extending for about one and a half miles into the sea from the coast at Aberdysyni in
Merionethshire; Sarn Cyngelyn (Cymberline's Causeway), going seven miles into the sea from
Gwallawg; Sarn Ddewi (St. David's Causeway), aligned upon the church of Llan Ddewi
Aberarth (St. David's) at the mouth of the river Arth; and Sarn Cadwgan (Cadogan's
Causeway), half a mile from Sarn Ddewi, which runs into the sea for about a mile and a
quarter. The capital of Caer Wyddno was reached by way of Sarn Cyngelyn.
In addition, there was Sarn Badrig (St. Patrick's
Causeway), the actual sea wall or embankment itself. The antiquary Robert Vaughan, writing
in the Cambrian Register in 1795, described it as "a great stone wall, made as a
fence against the sea, may be clearly seen ... and is called Sarn Badrig, i.e. St.
Patrick's Street or Bad-rwgg, i.e. the boat or ship-breaking causeway." Another
source described it as "a stone wall which runs out into the sea from Mochras, a
point of land a few miles to the south of Harlech, in a south-westerly direction, for
nearly twenty miles; it is a wonderful work, being throughout twenty-four foot
The antiquary Edward W. Cox commented: "This causeway
or embankment [Sarn Badrig] is now seen only at low tide, and there is no escaping the
conviction if this be an artificial structure, which from this small portion I have been
able to see, I think it is that the legend is true."
The bleak remains of the Lowland Hundred become visible at
low tide, when access to parts of Gwyddno's sunken domain becomes possible via the
causeways. As late as 1770 there were remains of human habitation reputed to be Caer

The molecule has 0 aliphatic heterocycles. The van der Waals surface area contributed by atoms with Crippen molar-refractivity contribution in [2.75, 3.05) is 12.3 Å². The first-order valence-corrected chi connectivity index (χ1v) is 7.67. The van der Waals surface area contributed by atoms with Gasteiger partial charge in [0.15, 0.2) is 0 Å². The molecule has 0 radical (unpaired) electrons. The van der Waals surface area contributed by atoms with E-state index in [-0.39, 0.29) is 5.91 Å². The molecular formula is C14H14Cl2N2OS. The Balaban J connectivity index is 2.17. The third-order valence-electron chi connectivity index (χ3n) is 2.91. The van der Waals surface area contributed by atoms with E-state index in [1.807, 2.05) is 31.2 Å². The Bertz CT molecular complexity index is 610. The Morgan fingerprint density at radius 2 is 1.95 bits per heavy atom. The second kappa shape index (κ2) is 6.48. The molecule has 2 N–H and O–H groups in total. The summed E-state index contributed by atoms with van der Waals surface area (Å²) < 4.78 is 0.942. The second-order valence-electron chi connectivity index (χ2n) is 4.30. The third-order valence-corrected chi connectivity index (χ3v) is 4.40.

Wyddno. William Owen Pughe wrote that "three or four miles in the sea between the
outlets of the rivers Ystwyth and Teivi ... in the summer of 1770 I sailed over the ruins,
on a very calm day and thus for about three minutes I had a clear view of them."
Another remarkable feature of the sunken lands of the Cantre'r Gwaelod is the inundated or
submerged forests. The blackened stumps of trees can sometimes be seen in certain parts of
Cardigan Bay at low tide. It is a surreal landscape, which conjures up images of mighty
primeval forests. The first scientific study was undertaken in the 19th-century when the
Reverend James Yates read a paper titled A Notice of a Submarine Forest in Cardigan Bay
before a meeting of the Geological Society of London. "This forest," he said,
"extends along the coast of Merionethshire and Cardiganshire, being divided into two
parts by the estuary of the Dovey, which separates those two counties. It is bounded on
the land side by a sandy beach and a wall of shingles ... Among the trees of which this
forest consisted is the Pinus Sylvestris, or Scotch Fir; and it is shown that this ancient
tree once abounded in several Northern counties of England."
It is sometimes said that when the evening is still,
the sea is quietly stirred by tidal currents, making the church bells of Cantre'r Gwaelod
sound faintly from below. And according to folklore, they are supposed to ring out in
times of trouble.